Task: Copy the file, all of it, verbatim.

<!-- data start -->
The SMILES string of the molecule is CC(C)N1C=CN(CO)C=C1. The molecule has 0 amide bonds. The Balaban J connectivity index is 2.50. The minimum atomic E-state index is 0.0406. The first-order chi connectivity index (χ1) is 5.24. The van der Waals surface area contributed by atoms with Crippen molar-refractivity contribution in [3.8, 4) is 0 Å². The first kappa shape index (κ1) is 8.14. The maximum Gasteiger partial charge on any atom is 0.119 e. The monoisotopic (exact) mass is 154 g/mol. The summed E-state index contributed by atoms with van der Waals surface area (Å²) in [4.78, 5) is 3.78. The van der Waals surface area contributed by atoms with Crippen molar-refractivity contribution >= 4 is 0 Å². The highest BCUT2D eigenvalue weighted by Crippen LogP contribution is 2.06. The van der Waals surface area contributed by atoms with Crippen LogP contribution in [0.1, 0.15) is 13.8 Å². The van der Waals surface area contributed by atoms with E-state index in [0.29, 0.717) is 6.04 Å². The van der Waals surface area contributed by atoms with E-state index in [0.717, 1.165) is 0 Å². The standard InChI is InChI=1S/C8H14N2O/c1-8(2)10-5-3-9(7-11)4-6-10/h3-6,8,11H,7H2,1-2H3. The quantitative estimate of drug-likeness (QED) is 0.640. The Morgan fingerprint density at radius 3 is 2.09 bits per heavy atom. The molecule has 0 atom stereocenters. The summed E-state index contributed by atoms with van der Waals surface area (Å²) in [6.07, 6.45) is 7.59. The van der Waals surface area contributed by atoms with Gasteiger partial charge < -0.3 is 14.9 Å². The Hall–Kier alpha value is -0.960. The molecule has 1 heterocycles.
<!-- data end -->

The SMILES string of the molecule is CC(C)N1C=CN(CO)C=C1. The molecule has 0 amide bonds. The Balaban J connectivity index is 2.50. The minimum atomic E-state index is 0.0406. The first-order chi connectivity index (χ1) is 5.24. The van der Waals surface area contributed by atoms with Crippen molar-refractivity contribution in [3.8, 4) is 0 Å². The first kappa shape index (κ1) is 8.14. The maximum Gasteiger partial charge on any atom is 0.119 e. The monoisotopic (exact) mass is 154 g/mol. The summed E-state index contributed by atoms with van der Waals surface area (Å²) in [4.78, 5) is 3.78. The van der Waals surface area contributed by atoms with Crippen molar-refractivity contribution >= 4 is 0 Å². The highest BCUT2D eigenvalue weighted by Crippen LogP contribution is 2.06. The van der Waals surface area contributed by atoms with Crippen LogP contribution in [0.1, 0.15) is 13.8 Å². The van der Waals surface area contributed by atoms with E-state index in [0.29, 0.717) is 6.04 Å². The van der Waals surface area contributed by atoms with E-state index in [0.717, 1.165) is 0 Å². The standard InChI is InChI=1S/C8H14N2O/c1-8(2)10-5-3-9(7-11)4-6-10/h3-6,8,11H,7H2,1-2H3. The quantitative estimate of drug-likeness (QED) is 0.640. The Morgan fingerprint density at radius 3 is 2.09 bits per heavy atom. The molecule has 0 atom stereocenters. The summed E-state index contributed by atoms with van der Waals surface area (Å²) in [6.07, 6.45) is 7.59. The van der Waals surface area contributed by atoms with Gasteiger partial charge < -0.3 is 14.9 Å². The Hall–Kier alpha value is -0.960. The molecule has 1 heterocycles.